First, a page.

These are chat archives for got-lambda/expression
The online hangout for Göteborg Functional Programming Group and everybody interested.
x => x + 1for ints).
@Jell I like your essay. I like the sensible tone of it. You're reasoning, not evangelising. (I'm at the same time both very bored and provoked by evangelists.)
I didn't read the article very carefully (It really is a bit long, maybe a summary of the different section in the introduction would be a good idea?)
I agree with what seems to be your main points
I read an interesting article some time ago about the value of static types. Perhaps it would interest you (despite the title it really isn't bigoted at all, for example it contains a long list of the costs of a static system): http://www.draconianoverlord.com/2010/11/24/why-im-a-static-typing-bigot.html
Dynamic-static Hybrid languages
Have your considered dynamic-static hybrid languages? To me it seems that this could give many of the benefits of a static type system, while only a getting a little of the cost. There is a nice little language that is called Fantom which takes this approach. It want to improve on Java by making simplifications and making it easier to use dynamic types. It is like the total opposite of Scala, fixing Java by taking inspiration from Ruby and Python instead of from Haskell.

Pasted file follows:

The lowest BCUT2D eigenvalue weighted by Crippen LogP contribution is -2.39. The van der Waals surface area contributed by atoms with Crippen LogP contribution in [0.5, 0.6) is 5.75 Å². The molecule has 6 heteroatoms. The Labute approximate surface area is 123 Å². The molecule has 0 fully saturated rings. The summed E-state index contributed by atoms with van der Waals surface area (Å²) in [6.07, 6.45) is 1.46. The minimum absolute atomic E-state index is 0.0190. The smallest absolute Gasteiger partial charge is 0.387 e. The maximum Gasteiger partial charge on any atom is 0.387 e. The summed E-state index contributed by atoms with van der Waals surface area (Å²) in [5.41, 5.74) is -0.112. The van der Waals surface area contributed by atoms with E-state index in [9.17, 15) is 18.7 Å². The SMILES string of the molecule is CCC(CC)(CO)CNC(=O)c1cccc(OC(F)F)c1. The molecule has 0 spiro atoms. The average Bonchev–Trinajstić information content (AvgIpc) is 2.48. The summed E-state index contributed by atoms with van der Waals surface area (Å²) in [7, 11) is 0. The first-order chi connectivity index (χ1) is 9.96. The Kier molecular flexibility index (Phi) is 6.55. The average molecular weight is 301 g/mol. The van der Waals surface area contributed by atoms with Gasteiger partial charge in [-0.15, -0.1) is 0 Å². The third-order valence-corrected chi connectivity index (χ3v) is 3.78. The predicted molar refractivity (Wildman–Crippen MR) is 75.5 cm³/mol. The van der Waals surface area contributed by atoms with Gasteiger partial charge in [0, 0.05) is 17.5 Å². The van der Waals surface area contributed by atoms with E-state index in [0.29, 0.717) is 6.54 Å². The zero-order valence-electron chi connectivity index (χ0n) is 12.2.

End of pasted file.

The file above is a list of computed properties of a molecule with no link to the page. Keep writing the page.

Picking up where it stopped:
Sadly, almost no one is using it.
Some minor thoughts and nit-picking
That’s not how euclidian distance works though, those are not very useful comparison.
I use to think about these kind of relationships as Euclidean distances in a multi-dimensional space. Maybe that makes sense.
Because Haskell relies on the knowledge that a function is pure to perform all sorts of optimisations, which is really good for performance. Like in our code above, it chooses to memoize the execution of foo11 because its type signature says it’s pure.
I wouldn't really say this this is an "optimisation" which the compiler "chooses" to do, since this memoisation is a specified part of the language semantics.
@Zalastax Interesting. Does TypeScript have non-tagged union types, like Ceylon? Haskells data type are also unions, but you have to declare them and have special tags for each case, that is kind of a different thing.
The whole point of union types is the be able to tell the objects apart at runtime... But that doesn't mean that you can tell what runtime type an arbitrary value has... For example:
fn1 :: (Int | Bool) -> Bool -- Inside this function your can tell if the argument is Int or Bool fn2 :: a -> a -- But you can't in this function, its argument doesn't have a union type
fn2. But that is not because of the union types.
idfunction. I don't know it there are languages like that, though...
is it really true that memoization is part of the language spec?
Eh, maybe I'm mixing it up... It is the values that are always "memoised" as part of the spec, (what they call call-by-need). The functions can probably be memoised as a optimisation by the compiler. You're right, sorry!
@Jell I don't know how your example with
foo11 = unsafePerformIO ... would behave...?
I would guess that, by the language standard, it would be evaluated only once. The value of
foo11 would be a thunk, which after first evaluation would be replaced by the resulting value. Have to try this out.
I think that the story for functions with arguments is different, though.